View Full Version : An axe to grind

23rd Dec 2019, 06:37 PM
I wasn't sure if I should bother posting this because I know a lot of you think this sort of thing is pointless as it has no purpose. Think of it as an apprentice piece, because I am just learning.

I asked PDW for advice regarding what I'd need to get a fine finish on stainless steel. its quite tricky to get a clear optical finish on stainless steel. I didn't know if a small mill would be good enough but he helped me pick out a kondia powermill which I stripped and rebuilt. Machtool rebuilt the quill because i can't work to the precision he does. He also does his own thing regarding technique, which people all over the world argue with him about. Another guy with mad skills. I think the results speak for themselves, as to how fine a finish a bigger mill can give . I find its so time consuming to polish stainless steel, but the mill gives a finish with marks that i think must be sub micron, going by how easy it is to polish. My chinese 300x 1000 lathe gives a nice looking finish but when you try to polish it, its just not flat the same way the mill finish is. I had to spend loads of time polishing the lathe finish and that makes it really difficult to keep a flat surface flat. If you rely on polishing mops, you won't get a dead flat surface.

This guy https://www.youtube.com/channel/UCworsKCR-Sx6R6-BnIjS2MA/videos is amazing, but he uses smaller hobby machines. I think the finish he gets off is lathe and mill look really poor, but his skill makes up for it when he finishes parts by hand. In this one though, even his skills don't make up for the poor quality machining, and this is just working in brass and aluminium. https://www.youtube.com/watch?v=a3V42KwLTeE its something people argue over quite often, but for me its been worth getting a second hand professional mill.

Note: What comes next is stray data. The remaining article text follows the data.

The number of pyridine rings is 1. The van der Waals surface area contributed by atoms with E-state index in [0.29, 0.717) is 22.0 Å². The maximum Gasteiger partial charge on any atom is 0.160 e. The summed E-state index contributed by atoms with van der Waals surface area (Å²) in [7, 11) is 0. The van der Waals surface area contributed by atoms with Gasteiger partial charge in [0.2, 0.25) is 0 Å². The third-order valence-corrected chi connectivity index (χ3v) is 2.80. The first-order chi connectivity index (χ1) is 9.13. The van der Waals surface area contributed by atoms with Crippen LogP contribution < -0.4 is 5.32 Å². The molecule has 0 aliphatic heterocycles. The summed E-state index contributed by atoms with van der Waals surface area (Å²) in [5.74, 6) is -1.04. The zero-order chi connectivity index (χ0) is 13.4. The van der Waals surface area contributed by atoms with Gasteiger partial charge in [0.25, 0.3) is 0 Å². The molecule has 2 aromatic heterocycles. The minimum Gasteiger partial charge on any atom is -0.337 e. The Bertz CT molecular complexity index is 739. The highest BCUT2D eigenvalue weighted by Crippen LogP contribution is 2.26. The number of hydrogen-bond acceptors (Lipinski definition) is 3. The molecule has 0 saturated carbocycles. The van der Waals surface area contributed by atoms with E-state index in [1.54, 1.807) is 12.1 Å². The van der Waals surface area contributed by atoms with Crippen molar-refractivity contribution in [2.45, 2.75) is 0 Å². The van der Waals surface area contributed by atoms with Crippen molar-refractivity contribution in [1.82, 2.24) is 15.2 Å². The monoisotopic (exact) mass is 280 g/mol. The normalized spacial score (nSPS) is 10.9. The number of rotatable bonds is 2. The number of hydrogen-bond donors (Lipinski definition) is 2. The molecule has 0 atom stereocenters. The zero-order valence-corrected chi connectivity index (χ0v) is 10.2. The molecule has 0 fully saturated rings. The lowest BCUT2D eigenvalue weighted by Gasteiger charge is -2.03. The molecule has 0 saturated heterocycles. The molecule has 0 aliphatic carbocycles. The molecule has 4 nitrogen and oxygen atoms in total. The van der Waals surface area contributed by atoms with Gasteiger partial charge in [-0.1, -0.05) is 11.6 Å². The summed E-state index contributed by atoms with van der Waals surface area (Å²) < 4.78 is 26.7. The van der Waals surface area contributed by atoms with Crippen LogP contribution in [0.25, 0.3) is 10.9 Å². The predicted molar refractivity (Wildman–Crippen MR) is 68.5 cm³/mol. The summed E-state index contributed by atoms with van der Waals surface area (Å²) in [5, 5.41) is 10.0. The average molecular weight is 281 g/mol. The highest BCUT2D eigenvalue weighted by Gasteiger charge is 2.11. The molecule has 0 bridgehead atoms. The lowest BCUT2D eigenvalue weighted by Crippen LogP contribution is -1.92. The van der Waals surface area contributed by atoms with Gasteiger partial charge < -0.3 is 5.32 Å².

It was something I always wondered, if you really need to get industrial quality machines for home stuff. I was glad I asked PDW's advice.

23rd Dec 2019, 07:44 PM
Not pointless to me, thanks for the post, I appreciate fully the work that goes into something like this, and for those who
think it is pointless they are ones missing out, it is a thing of beauty and skill.

Michael G
23rd Dec 2019, 07:55 PM
Well done. A very nice piece of work.


Grahame Collins
23rd Dec 2019, 09:26 PM
Very nice work,
I have seen a welded axe and stump before but never one taken to that level of finish.

It is only pointless to those that can not appreciate the skill and patience needed to achieve that high level of work.


23rd Dec 2019, 09:59 PM
Thanks for the kind comments guys, that's made my day. I wasn't sure at all how an arty farty thing would go down in such an egnineery orientated forum.

There's actually a bit more to it. My father-in-law was a welder in the clyde shipyards in the 50/60's. He made one of these and it was amazing quality, especially because he used hand tools and said he built it up one drip at a time (obviously not with a 600 amp stick welder). I suspect a lot of welders made something like this in their spare time back then. My wife grew up with it around and never realised he had actually made it, she thought it was something bought. We left glasgow 25 years ago and never saw him again. Family's being what they are when it comes to money, we got nothing at all from his moveable estate despite her being sole heir. Think Donald trump as an executor. My wife would have loved his model, because he made it. Anyway, this is a present for her xmas. Its as close as i can remember, in fact I am very pleased how close. To this day i don't know how he welded the axe onto the stump. I did mine in a kind of obvious way, but thats not what he did. His axe just grew out the SS and I can only imagine he did as he said, and dripped it on. How he managed to then file it back into shape and keep such a flat top with such a fine finish is beyond me. Stainless is very slow to work with by hand.

Grahame Collins
23rd Dec 2019, 10:23 PM
As I said earlier, I first saw one years ago.It was featured in the Lincoln periodic booklet for the trade that came out a couple of times a year.

I marveled at the bark pattern on the stump created by careful arc placement. I recall it had a matchbox beside it for scale.

I thought it was great, but yours is better by a country mile.

Arc art is what I call it.

First class!


24th Dec 2019, 12:48 PM